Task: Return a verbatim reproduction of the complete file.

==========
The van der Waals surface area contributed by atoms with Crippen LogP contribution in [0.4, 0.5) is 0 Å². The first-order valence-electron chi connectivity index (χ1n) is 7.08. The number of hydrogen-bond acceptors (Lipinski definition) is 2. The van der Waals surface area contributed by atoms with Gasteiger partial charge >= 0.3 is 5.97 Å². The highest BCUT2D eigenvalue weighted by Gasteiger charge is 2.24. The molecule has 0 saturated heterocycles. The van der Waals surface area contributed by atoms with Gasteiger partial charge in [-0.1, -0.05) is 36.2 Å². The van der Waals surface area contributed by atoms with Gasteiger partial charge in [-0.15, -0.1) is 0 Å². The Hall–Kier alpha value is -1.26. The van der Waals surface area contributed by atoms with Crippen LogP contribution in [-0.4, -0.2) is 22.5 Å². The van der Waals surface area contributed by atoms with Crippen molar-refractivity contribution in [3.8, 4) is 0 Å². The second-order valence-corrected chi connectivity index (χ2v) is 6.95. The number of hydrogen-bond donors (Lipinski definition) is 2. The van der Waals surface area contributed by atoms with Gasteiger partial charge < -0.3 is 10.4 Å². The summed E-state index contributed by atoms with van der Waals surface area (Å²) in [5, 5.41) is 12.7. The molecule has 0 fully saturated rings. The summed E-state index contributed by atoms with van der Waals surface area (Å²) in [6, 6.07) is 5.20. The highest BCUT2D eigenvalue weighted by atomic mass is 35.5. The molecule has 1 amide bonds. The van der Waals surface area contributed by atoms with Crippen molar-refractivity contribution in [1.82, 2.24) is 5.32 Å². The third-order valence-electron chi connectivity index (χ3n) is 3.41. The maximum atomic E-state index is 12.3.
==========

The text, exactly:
The van der Waals surface area contributed by atoms with Crippen LogP contribution in [0.4, 0.5) is 0 Å². The first-order valence-electron chi connectivity index (χ1n) is 7.08. The number of hydrogen-bond acceptors (Lipinski definition) is 2. The van der Waals surface area contributed by atoms with Gasteiger partial charge >= 0.3 is 5.97 Å². The highest BCUT2D eigenvalue weighted by Gasteiger charge is 2.24. The molecule has 0 saturated heterocycles. The van der Waals surface area contributed by atoms with Gasteiger partial charge in [-0.1, -0.05) is 36.2 Å². The van der Waals surface area contributed by atoms with Gasteiger partial charge in [-0.15, -0.1) is 0 Å². The Hall–Kier alpha value is -1.26. The van der Waals surface area contributed by atoms with Crippen LogP contribution in [-0.4, -0.2) is 22.5 Å². The van der Waals surface area contributed by atoms with Crippen molar-refractivity contribution in [3.8, 4) is 0 Å². The second-order valence-corrected chi connectivity index (χ2v) is 6.95. The number of hydrogen-bond donors (Lipinski definition) is 2. The van der Waals surface area contributed by atoms with Gasteiger partial charge < -0.3 is 10.4 Å². The summed E-state index contributed by atoms with van der Waals surface area (Å²) in [5, 5.41) is 12.7. The molecule has 0 fully saturated rings. The summed E-state index contributed by atoms with van der Waals surface area (Å²) in [6, 6.07) is 5.20. The highest BCUT2D eigenvalue weighted by atomic mass is 35.5. The molecule has 1 amide bonds. The van der Waals surface area contributed by atoms with Crippen molar-refractivity contribution in [1.82, 2.24) is 5.32 Å². The third-order valence-electron chi connectivity index (χ3n) is 3.41. The maximum atomic E-state index is 12.3.